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FINANCIAL MARKETS : Bond Rates Hit 3-Year High on Job Report : Markets: News of more employment and higher wages convinces many traders that the Fed will raise rates soon, perhaps as much as a point.

November 05, 1994|From Times Wire Services

Long-term interest rates rose to three-year highs Friday as the bond market was jolted by an unexpected tumble in October unemployment. The news seemed to squash any investor doubts that the economy expanded strongly into the fourth quarter. Traders said the most disturbing part of the report was the rise in average hourly earnings to $11.24 from $11.16.

Investor worries about rising interest rates and inflation also spread to the stock markets, which fell. The dollar also weakened after the Federal Reserve System refrained Friday from buying dollars as it did Wednesday and Thursday.

Long-term bond prices dropped for a fifth straight day and yields soared to 8.15%, the highest level since August, 1991.

The close belied the market's jerky reaction to the much-awaited job figures. Initially, bond yields dropped as traders greeted news that non-farm payrolls grew a smaller-than-expected 194,000 last month.

But the early move was quickly overpowered by more dramatic data showing the jobless rate declined to the lowest level since October, 1990. The report also shows the average hourly wage posting the biggest one-month gain since September, 1983.

The report convinced some investors that the Federal Reserve Board may act more aggressively than previously believed to curb inflation pressures. Market strategists said a growing minority believes the Fed may push up short-term rates as much as a full percentage point when it meets to set monetary policy Nov. 15.

The market adjusted to that possibility by pushing up rates on existing short-term Treasury bills, whose value would be hurt by a rate increase by the Fed on new securities.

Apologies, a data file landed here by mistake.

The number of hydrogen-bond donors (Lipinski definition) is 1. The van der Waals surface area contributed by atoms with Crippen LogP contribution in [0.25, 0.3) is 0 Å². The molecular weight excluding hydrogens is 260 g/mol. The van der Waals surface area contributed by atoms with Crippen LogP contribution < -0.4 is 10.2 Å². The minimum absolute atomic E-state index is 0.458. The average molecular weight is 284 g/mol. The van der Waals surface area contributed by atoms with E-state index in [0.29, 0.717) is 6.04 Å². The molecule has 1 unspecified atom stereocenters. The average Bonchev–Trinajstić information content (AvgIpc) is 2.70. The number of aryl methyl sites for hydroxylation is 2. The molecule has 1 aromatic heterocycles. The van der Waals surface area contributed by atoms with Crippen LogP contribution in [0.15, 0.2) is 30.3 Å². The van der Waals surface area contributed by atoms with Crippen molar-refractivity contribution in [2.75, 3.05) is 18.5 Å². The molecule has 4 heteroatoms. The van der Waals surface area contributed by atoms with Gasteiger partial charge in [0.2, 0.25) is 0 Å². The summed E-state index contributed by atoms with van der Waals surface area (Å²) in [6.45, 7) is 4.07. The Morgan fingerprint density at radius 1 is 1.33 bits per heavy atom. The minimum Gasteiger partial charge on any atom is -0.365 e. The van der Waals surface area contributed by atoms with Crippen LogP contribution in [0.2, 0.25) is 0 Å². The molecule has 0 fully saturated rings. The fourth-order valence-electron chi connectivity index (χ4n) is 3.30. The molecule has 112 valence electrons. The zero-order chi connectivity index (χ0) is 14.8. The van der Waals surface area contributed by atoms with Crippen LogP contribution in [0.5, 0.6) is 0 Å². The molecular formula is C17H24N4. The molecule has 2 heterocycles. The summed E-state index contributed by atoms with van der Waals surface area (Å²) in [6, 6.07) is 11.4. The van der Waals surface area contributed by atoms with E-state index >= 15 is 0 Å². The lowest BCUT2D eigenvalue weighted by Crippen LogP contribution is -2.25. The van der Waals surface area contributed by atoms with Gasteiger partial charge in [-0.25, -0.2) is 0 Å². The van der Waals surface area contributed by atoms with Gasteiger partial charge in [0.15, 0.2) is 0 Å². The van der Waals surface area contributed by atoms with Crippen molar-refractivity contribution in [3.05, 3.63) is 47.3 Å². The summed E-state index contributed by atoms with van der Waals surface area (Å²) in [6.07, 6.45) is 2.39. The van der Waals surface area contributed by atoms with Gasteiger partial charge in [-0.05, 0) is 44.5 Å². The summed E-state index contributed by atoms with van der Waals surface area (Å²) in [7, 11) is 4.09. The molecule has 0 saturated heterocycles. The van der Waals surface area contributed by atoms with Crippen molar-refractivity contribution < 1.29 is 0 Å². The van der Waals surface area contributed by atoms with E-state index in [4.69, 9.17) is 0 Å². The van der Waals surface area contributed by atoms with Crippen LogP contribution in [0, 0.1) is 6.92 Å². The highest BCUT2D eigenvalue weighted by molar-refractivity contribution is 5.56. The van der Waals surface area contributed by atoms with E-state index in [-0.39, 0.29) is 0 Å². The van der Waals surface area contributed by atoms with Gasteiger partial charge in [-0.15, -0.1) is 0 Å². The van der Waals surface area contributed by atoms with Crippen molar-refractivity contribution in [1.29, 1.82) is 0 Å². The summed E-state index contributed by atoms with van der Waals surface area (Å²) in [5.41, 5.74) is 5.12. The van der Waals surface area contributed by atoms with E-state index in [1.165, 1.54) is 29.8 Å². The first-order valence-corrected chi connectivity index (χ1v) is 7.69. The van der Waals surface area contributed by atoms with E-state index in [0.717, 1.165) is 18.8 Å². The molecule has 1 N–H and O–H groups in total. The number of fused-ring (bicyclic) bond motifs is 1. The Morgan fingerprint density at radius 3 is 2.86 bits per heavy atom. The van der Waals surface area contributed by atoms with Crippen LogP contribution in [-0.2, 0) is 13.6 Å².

Kathleen Stephanson, senior economist at Donaldson, Lufkin & Jenrette Securities Corp., said the Wall Street firm believes there is a 60% likelihood the Fed will push up rates by half a percentage point and a 40% chance of a full-point hike.

"I think that one could make a stronger case for a more aggressive move. Quite a few people are drawing that conclusion," Stephanson said.

Putting further pressure on bonds Friday were concerns that the market may have trouble digesting a fresh batch of notes scheduled for auction next week.

The Treasury plans to sell $17 billion in three-year notes on Tuesday and $12 billion in 10-year notes on Wednesday in its quarterly refunding.

Yields on three-month Treasury bills rose to 5.31% as the discount rose 0.08 percentage point to 5.18%. Six-month yields rose to 5.85% as the discount rose 0.08 point to 5.62%. One-year yields rose to 6.34% as the discount rose 0.08 point to 5.99%.

Yields are the interest bonds pay by maturity, while the discount is the interest at which they are sold.

Stock prices skidded Friday for the fourth time this week, weakened by inflation fears and rising yields in the bond market. The Dow Jones industrial average fell 38.36 points to 3,807.52, pushing its weekly loss to 123.14 points, the biggest weekly decline in more than two months. Heavy use of computerized selling programs in the last 30 minutes of trading took the Dow sharply lower into the close.

"We attempted a rally and it failed, so then the traders decided to sell," said Michael Metz, chief market strategists at Oppenheimer & Co. "This is a market that has great difficulties with high interest rates, rising inflation and anticipation of a move by the Federal Reserve to tighten" interest rates.

Broad market indexes fell sharply as well. The NYSE's composite index fell 2.45 points to 254.21. The Standard & Poor's 500-stock index slid 5.59 points to 462.32.

The dollar declined as the Federal Reserve Bank of New York refrained from supporting the U.S. currency after two straight days of intervention.

In late New York trading, the dollar was quoted at 97.50 Japanese yen, down from 97.71 on Thursday. Matt Porio, a vice president at Chase Manhattan Bank in New York, said dealers who expected the Fed to buy dollars again Friday were disappointed. They scrambled to sell the greenback, which pushed the currency's value down.

"People expected some sort of signal from the Fed, and when nothing happened, the day turned negative for the dollar," Porio said.

* JOB RECOVERY: California's jobless rate fell. A1

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